The Brussels stock exchange, like many European stock markets, has fallen sharply on 22 August. By the end of the morning, the BEL20 slipped 1.4% to 3,717.07 points.
The share price of most major companies listed on the Brussels stock exchange slipped significantly.
At the time of publication, Luxembourgish steel producer Aperam fell 4.77%, Belgian bank KBC by 3.99%, and Belgian chemical company Solvay by 3.83%. Only two companies, the Belgian transmission system operator Elia and pharmaceutical company Argenx saw increases in share price.
“Investors continue to struggle with important issues such as inflation and the monetary policy applied to it,” Lynx investment specialist Justin Blekemolen told AMB Financial news. “After last week’s federal reserves minutes, the market fears that the Fed will raise interest rates by another 75 basis points at the end of September.”
A recent poll of leading economists conducted by news agency Reuters anticipates that the Fed will indeed raise rates again by 50 basis points in September, all but confirming growing recession worries. Inflation in the United States and much of Europe is at a four-decade high, driving central banks to massively raise their rates, ending negative interests offered to many borrowers since 2014.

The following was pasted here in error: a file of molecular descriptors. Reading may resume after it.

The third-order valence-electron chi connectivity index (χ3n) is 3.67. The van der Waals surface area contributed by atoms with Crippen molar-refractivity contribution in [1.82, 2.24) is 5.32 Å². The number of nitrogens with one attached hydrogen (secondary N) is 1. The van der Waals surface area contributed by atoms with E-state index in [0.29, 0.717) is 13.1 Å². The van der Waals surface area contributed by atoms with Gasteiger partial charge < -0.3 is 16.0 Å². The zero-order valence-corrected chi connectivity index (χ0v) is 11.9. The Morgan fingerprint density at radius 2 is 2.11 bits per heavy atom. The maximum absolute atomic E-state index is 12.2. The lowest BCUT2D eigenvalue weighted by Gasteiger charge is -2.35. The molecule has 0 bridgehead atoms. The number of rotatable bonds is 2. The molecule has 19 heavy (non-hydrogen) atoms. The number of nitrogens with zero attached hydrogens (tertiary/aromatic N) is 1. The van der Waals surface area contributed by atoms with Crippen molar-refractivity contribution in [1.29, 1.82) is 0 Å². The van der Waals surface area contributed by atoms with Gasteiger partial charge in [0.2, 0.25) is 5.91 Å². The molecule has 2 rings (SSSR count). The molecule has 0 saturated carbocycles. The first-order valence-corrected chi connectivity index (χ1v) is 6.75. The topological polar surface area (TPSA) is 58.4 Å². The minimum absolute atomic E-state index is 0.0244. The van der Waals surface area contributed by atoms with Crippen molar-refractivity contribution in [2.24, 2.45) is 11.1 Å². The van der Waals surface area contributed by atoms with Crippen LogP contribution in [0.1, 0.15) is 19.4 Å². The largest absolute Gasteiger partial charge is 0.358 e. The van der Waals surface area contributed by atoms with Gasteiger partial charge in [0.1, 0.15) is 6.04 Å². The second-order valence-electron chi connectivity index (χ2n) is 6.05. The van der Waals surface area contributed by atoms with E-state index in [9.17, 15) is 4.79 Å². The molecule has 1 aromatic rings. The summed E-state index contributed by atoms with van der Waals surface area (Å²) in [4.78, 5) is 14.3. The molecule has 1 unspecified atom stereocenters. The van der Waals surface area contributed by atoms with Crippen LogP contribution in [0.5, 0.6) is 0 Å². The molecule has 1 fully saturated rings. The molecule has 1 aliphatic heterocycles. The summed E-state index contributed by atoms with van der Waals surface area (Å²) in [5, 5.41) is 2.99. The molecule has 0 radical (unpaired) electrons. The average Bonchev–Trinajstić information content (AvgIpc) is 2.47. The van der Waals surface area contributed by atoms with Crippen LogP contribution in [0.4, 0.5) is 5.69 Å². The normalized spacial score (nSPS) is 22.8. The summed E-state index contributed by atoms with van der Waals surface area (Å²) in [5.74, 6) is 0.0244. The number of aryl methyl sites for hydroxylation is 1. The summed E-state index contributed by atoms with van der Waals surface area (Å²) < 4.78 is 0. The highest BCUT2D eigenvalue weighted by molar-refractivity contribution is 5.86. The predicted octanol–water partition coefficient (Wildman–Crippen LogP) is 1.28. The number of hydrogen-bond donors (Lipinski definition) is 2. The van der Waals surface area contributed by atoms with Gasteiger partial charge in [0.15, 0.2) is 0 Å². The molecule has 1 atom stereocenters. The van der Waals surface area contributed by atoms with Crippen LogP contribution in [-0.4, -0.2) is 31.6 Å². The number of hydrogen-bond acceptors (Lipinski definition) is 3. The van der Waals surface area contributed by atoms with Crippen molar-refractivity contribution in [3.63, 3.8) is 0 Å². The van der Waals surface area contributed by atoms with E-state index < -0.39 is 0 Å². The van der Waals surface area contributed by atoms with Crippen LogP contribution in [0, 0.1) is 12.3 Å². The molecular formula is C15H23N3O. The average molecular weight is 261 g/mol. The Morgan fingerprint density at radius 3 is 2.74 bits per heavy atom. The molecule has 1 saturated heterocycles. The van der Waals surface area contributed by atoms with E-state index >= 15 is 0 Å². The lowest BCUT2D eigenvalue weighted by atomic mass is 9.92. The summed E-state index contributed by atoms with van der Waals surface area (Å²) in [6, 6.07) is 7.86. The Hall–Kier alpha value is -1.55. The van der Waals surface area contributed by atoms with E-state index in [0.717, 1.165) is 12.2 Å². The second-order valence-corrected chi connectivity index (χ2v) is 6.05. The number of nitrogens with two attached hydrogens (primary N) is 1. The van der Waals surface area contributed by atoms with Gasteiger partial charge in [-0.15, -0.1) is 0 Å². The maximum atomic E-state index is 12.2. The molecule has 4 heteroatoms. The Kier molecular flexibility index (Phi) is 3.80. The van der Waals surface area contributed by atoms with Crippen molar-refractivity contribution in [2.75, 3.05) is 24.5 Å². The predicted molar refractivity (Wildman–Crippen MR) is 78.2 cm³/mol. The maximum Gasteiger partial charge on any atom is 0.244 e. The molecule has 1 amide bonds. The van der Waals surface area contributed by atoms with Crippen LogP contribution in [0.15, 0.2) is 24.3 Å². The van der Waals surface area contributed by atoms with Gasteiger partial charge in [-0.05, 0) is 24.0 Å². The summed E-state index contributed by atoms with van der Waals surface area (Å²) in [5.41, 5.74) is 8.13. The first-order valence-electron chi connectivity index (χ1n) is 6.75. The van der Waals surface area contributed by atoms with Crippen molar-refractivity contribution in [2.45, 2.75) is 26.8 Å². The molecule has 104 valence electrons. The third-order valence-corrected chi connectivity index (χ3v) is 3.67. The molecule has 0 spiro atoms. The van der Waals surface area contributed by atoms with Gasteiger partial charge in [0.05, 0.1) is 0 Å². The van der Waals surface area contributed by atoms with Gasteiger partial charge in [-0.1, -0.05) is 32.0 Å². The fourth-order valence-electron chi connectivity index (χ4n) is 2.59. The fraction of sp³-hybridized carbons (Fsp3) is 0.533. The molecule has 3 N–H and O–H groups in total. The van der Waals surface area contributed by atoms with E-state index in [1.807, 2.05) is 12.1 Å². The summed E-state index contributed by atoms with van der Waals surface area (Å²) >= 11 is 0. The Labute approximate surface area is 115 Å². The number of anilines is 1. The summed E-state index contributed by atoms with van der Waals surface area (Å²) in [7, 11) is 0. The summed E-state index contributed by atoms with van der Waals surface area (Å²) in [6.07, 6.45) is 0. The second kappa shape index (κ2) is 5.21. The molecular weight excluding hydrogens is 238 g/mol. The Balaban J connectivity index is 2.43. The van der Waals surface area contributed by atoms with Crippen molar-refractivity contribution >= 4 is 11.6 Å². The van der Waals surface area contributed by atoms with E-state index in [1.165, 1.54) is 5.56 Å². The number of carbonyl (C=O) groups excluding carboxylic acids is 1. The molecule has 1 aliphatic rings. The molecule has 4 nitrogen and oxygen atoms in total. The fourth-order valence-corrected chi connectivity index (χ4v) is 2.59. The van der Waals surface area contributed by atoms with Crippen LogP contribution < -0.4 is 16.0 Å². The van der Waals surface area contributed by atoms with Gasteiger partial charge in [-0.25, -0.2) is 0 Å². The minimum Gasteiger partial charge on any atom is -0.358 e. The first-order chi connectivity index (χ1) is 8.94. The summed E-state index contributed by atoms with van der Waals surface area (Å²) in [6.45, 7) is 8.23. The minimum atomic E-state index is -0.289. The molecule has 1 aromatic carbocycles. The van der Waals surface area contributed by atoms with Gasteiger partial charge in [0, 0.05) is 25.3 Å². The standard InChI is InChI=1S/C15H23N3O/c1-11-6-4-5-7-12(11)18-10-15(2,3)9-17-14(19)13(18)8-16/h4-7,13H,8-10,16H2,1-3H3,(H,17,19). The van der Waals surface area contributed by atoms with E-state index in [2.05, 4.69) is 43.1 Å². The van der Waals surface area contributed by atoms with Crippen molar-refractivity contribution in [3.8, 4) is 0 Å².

Investors will be looking ahead to the annual Jackson Hole Economic Symposium, which is set to take place from 25-27 August, to gauge U.S Treasury yields for the coming months.
The BEL20 had previously experienced six days of consecutive rises, with 13 major components showing steady rises. This latest slump has wiped nearly 100 points in value from the market, with the threat of recession in Europe becoming a real possibility.
At the time of publication, the FTSE 100 is down 0.38%, Euronext 100 -1.67%, CAC 40 -2.12%, and the DAX has fallen by 2.56%.
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Belgian investors have a generally pessimistic view of the market. Four in ten Belgian investors who bought shares this year regret the decision.
Belgians are also now extremely risk averse. 30% will now only invest into a stock if it has increased in price over the course of the last year, and 28% refuse to invest if the value of a stock has fallen at all within this period. 59% of Belgian investors are no longer ready to take any risk with their savings at the moment.
ING’s monthly investment barometer reveals that Belgian investor confidence is now 28 points below its normal value, down for the sixth consecutive month.